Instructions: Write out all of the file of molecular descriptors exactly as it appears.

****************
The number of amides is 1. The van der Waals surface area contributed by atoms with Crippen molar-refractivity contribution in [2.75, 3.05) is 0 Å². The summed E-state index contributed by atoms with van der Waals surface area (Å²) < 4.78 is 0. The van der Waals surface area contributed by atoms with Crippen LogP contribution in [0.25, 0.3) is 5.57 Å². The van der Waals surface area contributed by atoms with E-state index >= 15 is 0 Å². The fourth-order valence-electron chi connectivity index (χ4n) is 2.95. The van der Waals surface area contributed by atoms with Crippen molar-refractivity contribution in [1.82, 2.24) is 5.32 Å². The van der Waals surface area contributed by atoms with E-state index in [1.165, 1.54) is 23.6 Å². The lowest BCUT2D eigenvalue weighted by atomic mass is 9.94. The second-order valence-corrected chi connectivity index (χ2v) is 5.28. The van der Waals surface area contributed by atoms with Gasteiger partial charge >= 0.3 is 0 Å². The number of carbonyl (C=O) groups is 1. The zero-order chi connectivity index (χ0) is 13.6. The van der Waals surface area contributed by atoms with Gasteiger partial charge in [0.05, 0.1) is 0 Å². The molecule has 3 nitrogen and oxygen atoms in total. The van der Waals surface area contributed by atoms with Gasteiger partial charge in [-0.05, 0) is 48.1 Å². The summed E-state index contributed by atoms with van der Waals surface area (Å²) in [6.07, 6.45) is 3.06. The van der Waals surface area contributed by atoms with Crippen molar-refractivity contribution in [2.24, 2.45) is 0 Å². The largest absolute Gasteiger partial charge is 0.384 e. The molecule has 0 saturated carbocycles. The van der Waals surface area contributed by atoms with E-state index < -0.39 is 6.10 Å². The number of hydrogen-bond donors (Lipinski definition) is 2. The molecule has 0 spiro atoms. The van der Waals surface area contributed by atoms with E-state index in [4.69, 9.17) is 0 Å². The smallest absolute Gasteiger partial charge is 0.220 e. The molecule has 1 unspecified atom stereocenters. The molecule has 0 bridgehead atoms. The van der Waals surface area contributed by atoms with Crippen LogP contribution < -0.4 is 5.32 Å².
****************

The number of amides is 1. The van der Waals surface area contributed by atoms with Crippen molar-refractivity contribution in [2.75, 3.05) is 0 Å². The summed E-state index contributed by atoms with van der Waals surface area (Å²) < 4.78 is 0. The van der Waals surface area contributed by atoms with Crippen LogP contribution in [0.25, 0.3) is 5.57 Å². The van der Waals surface area contributed by atoms with E-state index >= 15 is 0 Å². The fourth-order valence-electron chi connectivity index (χ4n) is 2.95. The van der Waals surface area contributed by atoms with Crippen molar-refractivity contribution in [1.82, 2.24) is 5.32 Å². The van der Waals surface area contributed by atoms with E-state index in [1.165, 1.54) is 23.6 Å². The lowest BCUT2D eigenvalue weighted by atomic mass is 9.94. The second-order valence-corrected chi connectivity index (χ2v) is 5.28. The van der Waals surface area contributed by atoms with Gasteiger partial charge >= 0.3 is 0 Å². The number of carbonyl (C=O) groups is 1. The zero-order chi connectivity index (χ0) is 13.6. The van der Waals surface area contributed by atoms with Gasteiger partial charge in [0.05, 0.1) is 0 Å². The molecule has 3 nitrogen and oxygen atoms in total. The van der Waals surface area contributed by atoms with Gasteiger partial charge in [-0.05, 0) is 48.1 Å². The summed E-state index contributed by atoms with van der Waals surface area (Å²) in [6.07, 6.45) is 3.06. The van der Waals surface area contributed by atoms with Crippen molar-refractivity contribution in [2.24, 2.45) is 0 Å². The largest absolute Gasteiger partial charge is 0.384 e. The molecule has 0 saturated carbocycles. The van der Waals surface area contributed by atoms with E-state index < -0.39 is 6.10 Å². The number of hydrogen-bond donors (Lipinski definition) is 2. The molecule has 0 spiro atoms. The van der Waals surface area contributed by atoms with E-state index in [4.69, 9.17) is 0 Å². The smallest absolute Gasteiger partial charge is 0.220 e. The molecule has 1 unspecified atom stereocenters. The molecule has 0 bridgehead atoms. The van der Waals surface area contributed by atoms with Crippen LogP contribution < -0.4 is 5.32 Å².